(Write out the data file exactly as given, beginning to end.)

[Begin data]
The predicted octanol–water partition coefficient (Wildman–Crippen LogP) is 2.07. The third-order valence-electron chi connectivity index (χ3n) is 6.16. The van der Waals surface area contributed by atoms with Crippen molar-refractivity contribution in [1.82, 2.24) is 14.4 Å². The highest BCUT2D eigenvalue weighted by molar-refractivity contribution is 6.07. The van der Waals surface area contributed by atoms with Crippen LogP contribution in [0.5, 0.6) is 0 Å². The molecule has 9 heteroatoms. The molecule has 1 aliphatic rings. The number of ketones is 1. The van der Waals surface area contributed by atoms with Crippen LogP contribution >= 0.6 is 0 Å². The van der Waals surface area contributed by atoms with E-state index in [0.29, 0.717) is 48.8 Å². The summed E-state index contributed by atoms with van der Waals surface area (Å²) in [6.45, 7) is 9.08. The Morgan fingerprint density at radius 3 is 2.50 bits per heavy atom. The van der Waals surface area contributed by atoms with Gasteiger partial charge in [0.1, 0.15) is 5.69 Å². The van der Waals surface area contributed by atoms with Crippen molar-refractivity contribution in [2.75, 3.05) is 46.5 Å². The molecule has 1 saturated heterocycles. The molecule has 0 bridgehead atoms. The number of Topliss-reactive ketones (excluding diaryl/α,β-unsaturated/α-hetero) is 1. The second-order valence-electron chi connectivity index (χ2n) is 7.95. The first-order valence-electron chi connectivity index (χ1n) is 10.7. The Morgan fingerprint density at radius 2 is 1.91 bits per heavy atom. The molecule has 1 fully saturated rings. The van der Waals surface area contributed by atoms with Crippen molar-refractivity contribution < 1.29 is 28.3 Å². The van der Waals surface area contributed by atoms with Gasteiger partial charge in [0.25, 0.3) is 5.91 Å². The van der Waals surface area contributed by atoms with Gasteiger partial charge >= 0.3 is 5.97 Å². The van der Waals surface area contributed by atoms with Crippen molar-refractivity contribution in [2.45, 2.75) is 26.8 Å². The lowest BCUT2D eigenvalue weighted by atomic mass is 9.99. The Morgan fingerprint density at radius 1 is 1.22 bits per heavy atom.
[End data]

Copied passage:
The predicted octanol–water partition coefficient (Wildman–Crippen LogP) is 2.07. The third-order valence-electron chi connectivity index (χ3n) is 6.16. The van der Waals surface area contributed by atoms with Crippen molar-refractivity contribution in [1.82, 2.24) is 14.4 Å². The highest BCUT2D eigenvalue weighted by molar-refractivity contribution is 6.07. The van der Waals surface area contributed by atoms with Crippen LogP contribution in [0.5, 0.6) is 0 Å². The molecule has 9 heteroatoms. The molecule has 1 aliphatic rings. The number of ketones is 1. The van der Waals surface area contributed by atoms with Crippen LogP contribution >= 0.6 is 0 Å². The van der Waals surface area contributed by atoms with E-state index in [0.29, 0.717) is 48.8 Å². The summed E-state index contributed by atoms with van der Waals surface area (Å²) in [6.45, 7) is 9.08. The Morgan fingerprint density at radius 3 is 2.50 bits per heavy atom. The van der Waals surface area contributed by atoms with Gasteiger partial charge in [0.1, 0.15) is 5.69 Å². The van der Waals surface area contributed by atoms with Crippen molar-refractivity contribution in [2.75, 3.05) is 46.5 Å². The molecule has 1 saturated heterocycles. The molecule has 0 bridgehead atoms. The number of Topliss-reactive ketones (excluding diaryl/α,β-unsaturated/α-hetero) is 1. The second-order valence-electron chi connectivity index (χ2n) is 7.95. The first-order valence-electron chi connectivity index (χ1n) is 10.7. The Morgan fingerprint density at radius 2 is 1.91 bits per heavy atom. The molecule has 1 fully saturated rings. The van der Waals surface area contributed by atoms with Crippen molar-refractivity contribution < 1.29 is 28.3 Å². The van der Waals surface area contributed by atoms with Gasteiger partial charge in [0.25, 0.3) is 5.91 Å². The van der Waals surface area contributed by atoms with Gasteiger partial charge >= 0.3 is 5.97 Å². The van der Waals surface area contributed by atoms with Crippen molar-refractivity contribution in [2.45, 2.75) is 26.8 Å². The lowest BCUT2D eigenvalue weighted by atomic mass is 9.99. The Morgan fingerprint density at radius 1 is 1.22 bits per heavy atom.